Listening to the Mountains is an exhibition of landscapes on small panels. The artist, Nicole Bauberger, is based in the Yukon. This collection of small paintings depicts the scenic area surrounding her house. According to Bauberger, she was aiming to portray “the conversation going on between the dynamic skies and strong wide mountains.”

Bauberger will also present 100 Dresses, an interactive residency. Under the watchful eyes of viewers she will create 100 small paintings of dresses, all inspired by life in Montreal. Titles may include dress of slush, dress of the mountain seen between the buildings, taxi dress, etc. These will be displayed in the gallery’s Black Box.

In Landscapes, current MFA student Vitaly Medvedovsky presents a series of paintings depicting scenes remembered from his childhood in the former USSR.

Here’s the catch: His family left the Soviet Union in 1990 a few months before the country fell apart, when he was only 8 years old. So how much of his work is historical, and how much is a boy’s whimsical fantasy? Since nothing remains to size it up against, we have no way of knowing; the imagined world of his heritage is more real, in a sense, than any existing remains of that fallen era.

These will be showing at Concordia’s FOFA Gallery, 1515 Ste. Catherine W., RoomEV 1-715, until March 13. The gallery is right next to Guy-Concordia Metro. Gallery hours: Monday to Friday from 11am-7am.

Admission is free.

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Literacy Unlimited

Literacy Unlimited, a community resource dedicated to the advancement of literacy, offers a free, bilingual service for adults who struggle with reading documents or filling out forms. By appointment only. Call 514-694-0007.

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An odd love story at the Segal

March 2009

The Leanor and Alvin Segal centre presents Tryst, a romantic drama featuring a combination of seduction, intrigue, greed, deception and humour.

“I was spellbound when I saw Tryst performed in New York City, so I felt compelled to produce the play,” said Bryna Wasserman, artistic and executive director of the Segal Centre.

Tryst is the story of an aging playboy, George Love, who makes his living by seeking out desperate, love-starved spinsters. Once the marriages are consummated he takes off with their possessions. The play is about his latest conquest, a drab seamstress, who works in a Victorian London hat shop. She falls for his subterfuge at first, but then the plot takes on unexpected emotional twists and turns.

“Tryst is a love story of the oddest sort,” said director Diana Leblanc. “They are both such desperate people.” C. David Johnson, who has played the role of Chuck Tchobanian on the CBC television series Street Legal, will play George Love. Michelle Giroux will play Adelaide.

Tryst is at 5170 Côte Ste. Catherine from March 8 to 29. For information on tickets and times, call 514-790- 1245 or visit www.admission.com

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Musical happy hour is back!

Violinist Andrew Van among performers Photo: Joanne David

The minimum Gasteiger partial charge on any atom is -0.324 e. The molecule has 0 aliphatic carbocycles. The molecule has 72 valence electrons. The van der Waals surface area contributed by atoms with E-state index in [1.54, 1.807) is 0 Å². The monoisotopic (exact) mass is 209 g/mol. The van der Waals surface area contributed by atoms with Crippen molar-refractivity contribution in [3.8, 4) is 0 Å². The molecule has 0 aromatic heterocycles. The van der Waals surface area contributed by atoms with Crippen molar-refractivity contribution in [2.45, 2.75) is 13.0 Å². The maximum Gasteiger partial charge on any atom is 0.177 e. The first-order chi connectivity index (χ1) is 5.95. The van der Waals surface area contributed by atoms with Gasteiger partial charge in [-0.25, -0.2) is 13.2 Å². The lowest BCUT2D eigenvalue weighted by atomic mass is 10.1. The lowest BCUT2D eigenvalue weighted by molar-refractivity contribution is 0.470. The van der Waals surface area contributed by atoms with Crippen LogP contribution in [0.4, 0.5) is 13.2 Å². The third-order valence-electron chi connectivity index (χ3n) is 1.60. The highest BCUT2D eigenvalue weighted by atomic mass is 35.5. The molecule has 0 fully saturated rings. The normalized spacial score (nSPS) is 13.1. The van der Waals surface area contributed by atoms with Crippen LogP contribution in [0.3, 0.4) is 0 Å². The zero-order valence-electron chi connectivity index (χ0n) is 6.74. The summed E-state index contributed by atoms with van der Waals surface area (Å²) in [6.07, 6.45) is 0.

March 2009

Make your way into the parlour of the JMC House Chamber Music Hall and experience the enchanting ambiance of legendary evenings in 19th century Vienna.

Jeunesses Musicales is featuring four passionate chamber musicians: Andrew Van, violin, Jean Philippe Tremblay, viola, Audrey Nadeau, cello, and Serhiy Salov, piano. On the program are two major works of the chamber music repertoire by the master of German romanticism, Brahms.

In the Parlour with Johann Brahms (1833 - 1897) will perform at the JMC House Chamber Music Hall, 305 Mont-Royal, March 18 at 6 pm.

Info: 514-845-4108, ext. 221.

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World-renowned poet to speak at Atwater Library

March 2009

“The last thing I expected to end up doing was writing,” Nourbese Philip said. “What I wanted to be most of all was a spy, and after reading about spies in World War II, spying was much more real to me than writing.”

Philip is a poet, writer and lawyer who was born in Tobago and now lives in Toronto. Although primarily a poet, Nourbese Philip also writes both fiction and non-fiction. She has published three books of poetry, Thorns, Salmon Courage, and She Tries Her Tongue; Her Silence Softly Breaks. Philip was the recipient of the YWCA Woman of Distinction award in the arts. “The experiences of Black women and girls are foremost in Nourbese’s works, as are issues of belonging, language, place and location,” her nominees said. Philip’s short stories, essays, reviews and articles have appeared in magazines and journals in North America and England.

Thursday, March 12 at 7pm Philip will read her poetry at the Atwater Library, 1200 Atwater. Admission is free. Info: 514-735-7344

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Humanists also deserve a voice

March 2009

In her letter in the Gazette, (Sunday, March 1) “Why do atheists worry about God?” Sheila Mediena expresses concern about the Humanist Association of Quebec’s forthcoming campaign to adorn 10 city buses with the ad: “There’s probably no god. Now stop worrying and enjoy your life.”

She wonders why atheists, who, she writes, “put their faith in humanity” don’t “put their money into something useful for humanity – like supporting schools for girls in Afghanistan, instead of polluting our environment?”

Let us set the record straight for those who connect religious belief and humanitarianism: There is no correlation. Humanists are no more likely to be humanitarians than those who believe in God. Furthermore, humanists do not necessarily “put their faith in humanity” any more than believers do.

To answer Ms. Mediena’s question, atheists have the right to be “preoccupied” with the fact that most of the world believes in God and yet acts of unspeakable horror are committed by believers.